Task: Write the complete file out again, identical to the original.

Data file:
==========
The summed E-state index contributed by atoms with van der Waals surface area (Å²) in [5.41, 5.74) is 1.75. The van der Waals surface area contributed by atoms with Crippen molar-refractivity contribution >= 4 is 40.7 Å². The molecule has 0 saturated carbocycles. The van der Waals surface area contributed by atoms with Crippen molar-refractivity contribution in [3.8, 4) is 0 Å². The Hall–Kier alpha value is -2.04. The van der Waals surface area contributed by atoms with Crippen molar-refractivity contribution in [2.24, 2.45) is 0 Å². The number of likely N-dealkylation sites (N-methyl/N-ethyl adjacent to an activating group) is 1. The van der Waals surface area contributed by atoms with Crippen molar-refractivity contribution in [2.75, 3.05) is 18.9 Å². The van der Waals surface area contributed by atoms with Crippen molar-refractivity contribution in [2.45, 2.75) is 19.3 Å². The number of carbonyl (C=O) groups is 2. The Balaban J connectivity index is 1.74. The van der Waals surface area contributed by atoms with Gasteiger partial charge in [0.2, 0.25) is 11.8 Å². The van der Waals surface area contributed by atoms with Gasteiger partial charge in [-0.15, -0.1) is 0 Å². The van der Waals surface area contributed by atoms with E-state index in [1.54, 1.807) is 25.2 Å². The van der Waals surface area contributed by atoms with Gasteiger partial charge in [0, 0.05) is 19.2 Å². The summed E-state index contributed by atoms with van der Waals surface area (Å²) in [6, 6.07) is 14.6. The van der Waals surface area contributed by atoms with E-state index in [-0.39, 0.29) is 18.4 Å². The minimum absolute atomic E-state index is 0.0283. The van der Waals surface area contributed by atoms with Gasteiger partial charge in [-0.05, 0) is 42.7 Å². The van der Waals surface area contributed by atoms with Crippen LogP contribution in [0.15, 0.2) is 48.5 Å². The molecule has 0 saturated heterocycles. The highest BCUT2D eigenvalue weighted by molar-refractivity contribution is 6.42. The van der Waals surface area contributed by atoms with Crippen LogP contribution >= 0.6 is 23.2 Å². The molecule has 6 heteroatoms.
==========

The summed E-state index contributed by atoms with van der Waals surface area (Å²) in [5.41, 5.74) is 1.75. The van der Waals surface area contributed by atoms with Crippen molar-refractivity contribution >= 4 is 40.7 Å². The molecule has 0 saturated carbocycles. The van der Waals surface area contributed by atoms with Crippen molar-refractivity contribution in [3.8, 4) is 0 Å². The Hall–Kier alpha value is -2.04. The van der Waals surface area contributed by atoms with Crippen molar-refractivity contribution in [2.24, 2.45) is 0 Å². The number of likely N-dealkylation sites (N-methyl/N-ethyl adjacent to an activating group) is 1. The van der Waals surface area contributed by atoms with Crippen molar-refractivity contribution in [2.75, 3.05) is 18.9 Å². The van der Waals surface area contributed by atoms with Crippen molar-refractivity contribution in [2.45, 2.75) is 19.3 Å². The number of carbonyl (C=O) groups is 2. The Balaban J connectivity index is 1.74. The van der Waals surface area contributed by atoms with Gasteiger partial charge in [0.2, 0.25) is 11.8 Å². The van der Waals surface area contributed by atoms with Gasteiger partial charge in [-0.15, -0.1) is 0 Å². The van der Waals surface area contributed by atoms with E-state index in [1.54, 1.807) is 25.2 Å². The van der Waals surface area contributed by atoms with Gasteiger partial charge in [0, 0.05) is 19.2 Å². The summed E-state index contributed by atoms with van der Waals surface area (Å²) in [6, 6.07) is 14.6. The van der Waals surface area contributed by atoms with E-state index in [-0.39, 0.29) is 18.4 Å². The minimum absolute atomic E-state index is 0.0283. The van der Waals surface area contributed by atoms with Gasteiger partial charge in [-0.05, 0) is 42.7 Å². The van der Waals surface area contributed by atoms with Crippen LogP contribution in [0.15, 0.2) is 48.5 Å². The molecule has 0 saturated heterocycles. The highest BCUT2D eigenvalue weighted by molar-refractivity contribution is 6.42. The van der Waals surface area contributed by atoms with Crippen LogP contribution >= 0.6 is 23.2 Å². The molecule has 6 heteroatoms.